To honor the 125th anniversary of Robeson’s birth, Orpheus commissioned Jasmine Barnes (b. 1991) to create Songs of Paul, a set of new arrangements featuring spirituals that were his calling cards, interspersed with quotes from Robeson himself. The song “Swing Low, Sweet Chariot” is believed to have been composed by Wallace Willis, who was enslaved in Oklahoma and sent to work at a religious school; a minister there supposedly transcribed this and other songs he heard Willis singing, and he eventually passed those written versions on to the Fisk Jubilee Singers. The remaining examples are all anonymous songs with roots in the South. In the Burleigh/Robeson tradition, these arrangements bring out the full depths of emotion by leaning into the capabilities of highly-trained voices and sophisticated accompaniments.
Jasmine Barnes, composer
This collection of spiritual arrangements consists of songs I’ve grown up hearing. Historically, these spirituals carried people of my own ancestry to hope and freedom, even though they knew they were risking their lives to do it. I felt the hopes, the fears and anxiety, the coded messages, the worry of “what’s next,” and I put those feelings into what I was writing. It made me feel more connected to myself and to those who came before me.
Musically, I was influenced by all the ways I’ve heard these songs, whether it was my grandmother singing them, in church, or in the choir at Morgan State University. It is clear to me why spirituals are the basis for American music, thanks to the spirit they carry in their folk tunes, the texts which convey a resonating and familiar pain, and the hope they pour into tomorrow.
I am grateful to Orpheus, Karen Slack, and Will Liverman, and I’m especially thankful for Paul Robeson, who paved the way for Black artists to have representation, and who inspired activist-artists to use their voices to speak for themselves and for those who cannot speak.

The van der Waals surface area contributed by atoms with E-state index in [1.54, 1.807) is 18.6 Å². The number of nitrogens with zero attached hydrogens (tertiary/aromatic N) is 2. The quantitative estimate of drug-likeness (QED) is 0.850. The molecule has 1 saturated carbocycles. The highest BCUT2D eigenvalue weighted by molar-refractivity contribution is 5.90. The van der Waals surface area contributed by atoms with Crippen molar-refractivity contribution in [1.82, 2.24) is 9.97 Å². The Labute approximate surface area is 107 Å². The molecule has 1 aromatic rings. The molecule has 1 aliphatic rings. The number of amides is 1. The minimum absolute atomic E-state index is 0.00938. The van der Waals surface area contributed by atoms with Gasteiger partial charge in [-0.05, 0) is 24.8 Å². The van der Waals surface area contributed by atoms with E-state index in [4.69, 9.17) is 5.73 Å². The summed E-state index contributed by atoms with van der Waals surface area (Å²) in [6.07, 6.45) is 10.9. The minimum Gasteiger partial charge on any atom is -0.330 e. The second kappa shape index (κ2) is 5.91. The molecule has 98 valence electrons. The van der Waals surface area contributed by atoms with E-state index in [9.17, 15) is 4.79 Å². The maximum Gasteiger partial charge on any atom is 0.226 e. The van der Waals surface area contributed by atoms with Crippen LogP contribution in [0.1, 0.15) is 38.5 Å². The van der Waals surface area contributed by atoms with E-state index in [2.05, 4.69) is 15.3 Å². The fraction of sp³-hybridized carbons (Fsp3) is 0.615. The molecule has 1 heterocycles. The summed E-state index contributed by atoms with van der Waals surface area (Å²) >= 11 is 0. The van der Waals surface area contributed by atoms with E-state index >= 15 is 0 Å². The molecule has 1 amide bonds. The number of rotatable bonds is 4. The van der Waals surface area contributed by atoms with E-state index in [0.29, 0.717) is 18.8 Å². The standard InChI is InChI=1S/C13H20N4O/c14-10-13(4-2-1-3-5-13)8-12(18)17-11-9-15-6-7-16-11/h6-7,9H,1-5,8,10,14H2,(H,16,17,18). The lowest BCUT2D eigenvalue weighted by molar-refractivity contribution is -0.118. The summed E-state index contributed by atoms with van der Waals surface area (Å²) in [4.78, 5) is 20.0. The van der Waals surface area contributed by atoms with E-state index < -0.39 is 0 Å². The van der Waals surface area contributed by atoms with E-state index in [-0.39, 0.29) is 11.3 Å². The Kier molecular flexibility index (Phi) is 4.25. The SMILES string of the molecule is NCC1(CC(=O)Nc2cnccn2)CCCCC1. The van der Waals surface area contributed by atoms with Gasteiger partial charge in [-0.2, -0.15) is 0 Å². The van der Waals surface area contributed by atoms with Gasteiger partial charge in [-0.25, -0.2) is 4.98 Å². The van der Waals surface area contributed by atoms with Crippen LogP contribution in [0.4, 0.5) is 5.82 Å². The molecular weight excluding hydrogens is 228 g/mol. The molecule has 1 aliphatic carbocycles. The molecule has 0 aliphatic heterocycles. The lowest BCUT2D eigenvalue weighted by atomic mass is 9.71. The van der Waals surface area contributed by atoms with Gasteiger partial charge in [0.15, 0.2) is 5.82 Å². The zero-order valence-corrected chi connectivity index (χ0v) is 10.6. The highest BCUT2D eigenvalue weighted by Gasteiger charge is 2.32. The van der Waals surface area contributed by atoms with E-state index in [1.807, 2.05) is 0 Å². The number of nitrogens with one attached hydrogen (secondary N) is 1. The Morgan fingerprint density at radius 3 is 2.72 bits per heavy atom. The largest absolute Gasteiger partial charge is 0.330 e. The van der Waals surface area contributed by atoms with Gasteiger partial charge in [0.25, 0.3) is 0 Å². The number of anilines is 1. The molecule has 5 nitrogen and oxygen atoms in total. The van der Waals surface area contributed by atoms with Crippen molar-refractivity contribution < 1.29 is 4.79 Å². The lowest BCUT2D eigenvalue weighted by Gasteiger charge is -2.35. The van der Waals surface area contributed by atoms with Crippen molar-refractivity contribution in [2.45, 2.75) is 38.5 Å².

LUDWIG VAN BEETHOVEN
Arranged by Andreas Tarkmann
Alone, nearly deaf, and bullheaded as ever, Ludwig van Beethoven (1770-1827) was fuming that Vienna had been occupied for the second time by the forces of a power-hungry dictator. This was 1809, just five years past when Beethoven had hailed Napoleon as a revolutionary hero who would smash through royal corruption. Then the general crowned himself emperor, and the composer tore up the title page on which he had named his Third Symphony “Bonaparte.” And now Napoleon’s army was laying waste to Beethoven’s adopted home city and making life and the pursuit of music impossible.
It was around this same time that Beethoven’s admiration peaked for the greatest writer in the German language, Johann Wolfgang von Goethe (1749-1832). From literature to science to religion, Goethe’s writings preached self-reliance and reason, and that the way to tame the chaos of the human condition was to trust your perceptions and think for yourself.
Beethoven was understandably thrilled when he was asked in 1810 to write incidental music for a revival of Goethe’s play Egmont. Beyond his passion for the author, it aligned with Beethoven’s eagerness to get back into a theater after his only opera, Leonore, flopped in 1805 and 1806. He was working on getting it back onto the stage (which finally occurred in 1814, with revisions and a name change to Fidelio), but meanwhile this project on related themes of oppression and liberation gave Beethoven a chance to make an impression in Vienna’s theater scene.
Egmont, set in the sixteenth century, followed the tribulations of a real-life hero, the Count of Egmont, who was convicted of treason and executed after he protested the Spanish occupation in his native Flanders. If people today know anything of Egmont, it is usually through Beethoven’s overture, which took on an independent life as a concert work separate from the larger suite of theater music. Recognizing that the remaining music for Egmont deserved a way to be performed outside of a full staging of Goethe’s play, a playwright and onetime collaborator of Beethoven, Franz Grillparzer, paraphrased Goethe’s words into a collection of poetic narrations in 1834, seven years after Beethoven’s death.